Getting Patients Ready for ObamaCare in Greenville and South Carolina

The month of October is scheduled to be the roll out of the Patient Protection and Affordable Care Act, otherwise known as Obamacare.  As seems typical for named government programs, the Obamacare program doesn’t seem to show any signs of offering increased patient protection or affordability out of the gate.

What You Need To Know:

The Stated Goals of the Affordable Care Act are to:

1) expand access to health care.
2) make health care more affordable, and
3) improve the quality and effectiveness of health care services.
To maintain continuity, I will describe the Patient Protection and Affordable Care Act as Obamacare for the remainder of this blog post.  The new law is over 2,700 pages in length and has thus far resulted in over 17,000 additional pages of new regulations. As a result, some significant changes are set to be implemented and the impact of them will be more fully felt after a number of the law’s major provisions become effective in January 2014.
Obamacare has been described by pundits as having many “moving parts,” including two important mandates – one that applies to individuals and one that applies to employers.  Additionally, new entities are being created, most notably the Health Insurance Marketplaces, also known as “exchanges,” which will operate in all 50 states.
I’ve provided some questions & answers explaining the law’s provisions and requirements which I believe would be most important to the chiropractic patient.

What is set to take place October 1?

October 1, 2013 is the date that “exchanges” in all 50 states are (by statute) supposed to be operational, and capable of helping millions of uninsured Americans to:

  • determine eligibility for Qualified Health Plans (QHPs);
  • compare costs and coverage between health insurance plans;
  • find out if they are eligible for federal subsidies to help pay their insurance premiums;
  • and buy insurance coverage that meets certain federal standards.

In some instances, where states elected not to establish their own state-run exchanges, the federal government will be establishing and operating these entities.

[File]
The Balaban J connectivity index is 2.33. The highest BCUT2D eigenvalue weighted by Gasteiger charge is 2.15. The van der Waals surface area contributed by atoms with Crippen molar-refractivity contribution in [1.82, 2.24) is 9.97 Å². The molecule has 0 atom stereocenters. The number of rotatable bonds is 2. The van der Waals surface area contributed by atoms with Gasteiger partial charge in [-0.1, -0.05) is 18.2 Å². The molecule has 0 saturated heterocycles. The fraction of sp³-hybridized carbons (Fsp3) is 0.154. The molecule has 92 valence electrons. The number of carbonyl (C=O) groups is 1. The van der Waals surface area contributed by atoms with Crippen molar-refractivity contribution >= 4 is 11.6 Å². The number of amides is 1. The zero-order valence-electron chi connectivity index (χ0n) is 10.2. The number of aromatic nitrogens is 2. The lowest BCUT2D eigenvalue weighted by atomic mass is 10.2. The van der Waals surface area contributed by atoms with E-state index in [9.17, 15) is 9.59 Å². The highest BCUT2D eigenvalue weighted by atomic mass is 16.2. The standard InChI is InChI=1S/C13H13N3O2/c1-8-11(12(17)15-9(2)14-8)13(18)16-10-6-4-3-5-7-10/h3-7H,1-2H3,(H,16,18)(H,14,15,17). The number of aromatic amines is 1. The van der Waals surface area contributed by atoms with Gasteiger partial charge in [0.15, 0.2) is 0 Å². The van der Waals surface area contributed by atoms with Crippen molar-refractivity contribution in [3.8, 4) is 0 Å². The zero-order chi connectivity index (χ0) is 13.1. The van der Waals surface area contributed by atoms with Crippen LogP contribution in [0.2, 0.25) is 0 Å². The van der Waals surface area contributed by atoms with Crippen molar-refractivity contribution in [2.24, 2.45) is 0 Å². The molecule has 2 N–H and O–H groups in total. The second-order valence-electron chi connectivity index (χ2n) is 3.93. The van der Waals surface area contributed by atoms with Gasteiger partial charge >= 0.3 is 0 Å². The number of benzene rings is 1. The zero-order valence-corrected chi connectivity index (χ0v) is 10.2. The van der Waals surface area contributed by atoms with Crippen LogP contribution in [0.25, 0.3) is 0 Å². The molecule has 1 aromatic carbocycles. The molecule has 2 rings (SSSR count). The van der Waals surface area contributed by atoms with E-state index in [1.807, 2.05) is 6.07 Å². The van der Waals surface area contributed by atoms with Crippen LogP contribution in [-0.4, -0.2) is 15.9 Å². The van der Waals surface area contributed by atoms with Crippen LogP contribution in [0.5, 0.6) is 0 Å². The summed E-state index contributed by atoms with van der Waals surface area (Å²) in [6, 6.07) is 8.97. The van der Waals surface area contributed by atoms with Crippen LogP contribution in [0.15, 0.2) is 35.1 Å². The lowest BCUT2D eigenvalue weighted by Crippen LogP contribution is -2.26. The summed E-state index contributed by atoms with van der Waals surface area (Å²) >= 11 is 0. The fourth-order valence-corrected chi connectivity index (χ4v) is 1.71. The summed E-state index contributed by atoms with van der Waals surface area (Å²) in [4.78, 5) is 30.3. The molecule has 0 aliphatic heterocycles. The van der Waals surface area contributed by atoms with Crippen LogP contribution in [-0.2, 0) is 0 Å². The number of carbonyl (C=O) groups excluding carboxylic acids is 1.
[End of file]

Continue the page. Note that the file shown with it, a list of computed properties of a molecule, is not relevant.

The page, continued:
October 1, 2013 also marks the beginning of the initial “open enrollment” period for health insurance that is set to run through March 31, 2014.

What are the new exchanges?

These entities are intended to function as a Web-based interactive “marketplaces” for health insurance in each state. Uninsured people will be able to log onto their state’s exchange website to review the various available plans and purchase a policy online. Many exchanges will offer toll-free phone lines and some will have “walk-in” offices as well.  States were given a significant amount of flexibility in choosing how they wished to establish their exchange, provided their exchanges complied with a set of uniform standards defined by federal authorities. A number of states declined to establish exchanges. In those instances the new marketplaces will be established and managed by the federal government.  South Carolina is one of the 26 states which chose to not establish their own exchange.

Who is eligible to purchase insurance in the exchanges?

The exchanges are intended for individuals and families that are uninsured. People with employer-sponsored coverage generally won’t buy on the exchange, nor will those on Medicare, Tricare or other veterans’ health care plans.

What is the individual mandate?

Starting in 2014, individuals are required to have health insurance coverage (from some source) that meets certain basic standards or they will pay a financial penalty. The penalty collection process is being folded into the Internal Revenue Service process and fees will be assessed when individuals file their 2014 Federal tax return in 2015. Technically, under the law most Americans are required to be insured by January 1, 2014; however, Executive Branch officials have stated that penalties will not be imposed on individuals who obtain coverage by April 1, 2014 – providing, essentially, a penalty-free 6 month period dating from October 1, 2013 when the exchanges are due to be operational.